Even for architects who aren’t staunch devotees of Miesian minimalism, the details can make all the difference. At least, that’s what Ebrahim Nana, the president and cofounder of NanaWall Systems, learned in his conversations with potential clients. Architects repeatedly asked him to get rid of one annoying detail: the floor track on the company’s sliding glass walls, which marred the designers’ vision of a totally seamless transition from inside to outside.
NanaWall did have trackless systems for interiors, but nothing that would survive the expansion and contraction of a wall facing the elements. “Some architects would buy our systems and lie to us that this was an interior application, just so they could get us to sell them something,” Nana says. Finally, an engineer affiliated with the company developed an ingeniously simple floor socket, which can be easily adjusted to compensate for temperature-induced changes in size. The panels themselves are entirely supported from the top, and each has a small handle to engage locking hardware concealed at the top and bottom. The window wall is then secure enough to resist heavy winds and attempts at forced entry—though it’s not recommended for areas where water seepage might be an issue.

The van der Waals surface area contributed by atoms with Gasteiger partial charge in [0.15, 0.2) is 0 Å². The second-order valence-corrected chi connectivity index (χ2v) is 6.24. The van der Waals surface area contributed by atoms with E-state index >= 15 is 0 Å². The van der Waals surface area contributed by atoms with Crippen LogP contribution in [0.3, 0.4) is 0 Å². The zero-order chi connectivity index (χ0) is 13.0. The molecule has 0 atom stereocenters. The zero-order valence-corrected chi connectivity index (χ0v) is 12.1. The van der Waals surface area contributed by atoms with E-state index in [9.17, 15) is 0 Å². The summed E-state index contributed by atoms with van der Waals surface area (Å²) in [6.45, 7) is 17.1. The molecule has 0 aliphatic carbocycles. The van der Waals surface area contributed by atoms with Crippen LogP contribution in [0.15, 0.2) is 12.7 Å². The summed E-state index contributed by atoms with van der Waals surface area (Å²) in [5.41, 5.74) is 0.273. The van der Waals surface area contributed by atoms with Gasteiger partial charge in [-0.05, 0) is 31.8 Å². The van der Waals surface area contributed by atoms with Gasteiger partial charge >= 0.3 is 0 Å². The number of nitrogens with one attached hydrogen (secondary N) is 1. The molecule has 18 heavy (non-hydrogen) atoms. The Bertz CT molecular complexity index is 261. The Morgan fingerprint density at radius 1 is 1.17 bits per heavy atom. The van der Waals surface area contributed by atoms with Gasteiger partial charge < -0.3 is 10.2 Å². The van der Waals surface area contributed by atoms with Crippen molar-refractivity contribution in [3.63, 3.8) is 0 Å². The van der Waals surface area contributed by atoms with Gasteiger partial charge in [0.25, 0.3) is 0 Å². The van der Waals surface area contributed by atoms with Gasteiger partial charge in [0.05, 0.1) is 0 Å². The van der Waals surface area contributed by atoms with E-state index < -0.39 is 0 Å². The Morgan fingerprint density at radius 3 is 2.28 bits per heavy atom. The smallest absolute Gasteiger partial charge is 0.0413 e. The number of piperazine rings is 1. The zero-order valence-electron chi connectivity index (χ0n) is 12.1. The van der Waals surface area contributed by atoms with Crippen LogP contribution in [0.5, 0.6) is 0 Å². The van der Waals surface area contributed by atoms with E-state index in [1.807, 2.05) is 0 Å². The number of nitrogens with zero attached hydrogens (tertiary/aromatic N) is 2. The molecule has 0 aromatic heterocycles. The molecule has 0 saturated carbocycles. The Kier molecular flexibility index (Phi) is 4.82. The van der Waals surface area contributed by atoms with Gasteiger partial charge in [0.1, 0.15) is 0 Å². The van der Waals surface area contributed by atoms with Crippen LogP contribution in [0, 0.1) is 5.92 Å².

One of the best examples of the new system can be seen at the La Jolla, California, home (pictured) that the Mexican architect Sebastian Mariscal recently designed for his family. With all three walls open, the downstairs kitchen, living room, and dining room seem to extend out onto the patio and into the yard, with nothing but a handful of one-and-a-half-inch metal sockets marking the boundary. Mies would be impressed.
The trackless system is ideal for residential projects in mild climates.
Temperature resistant and Energy Star
Glass panels in a thermally broken aluminum frame with weather stripping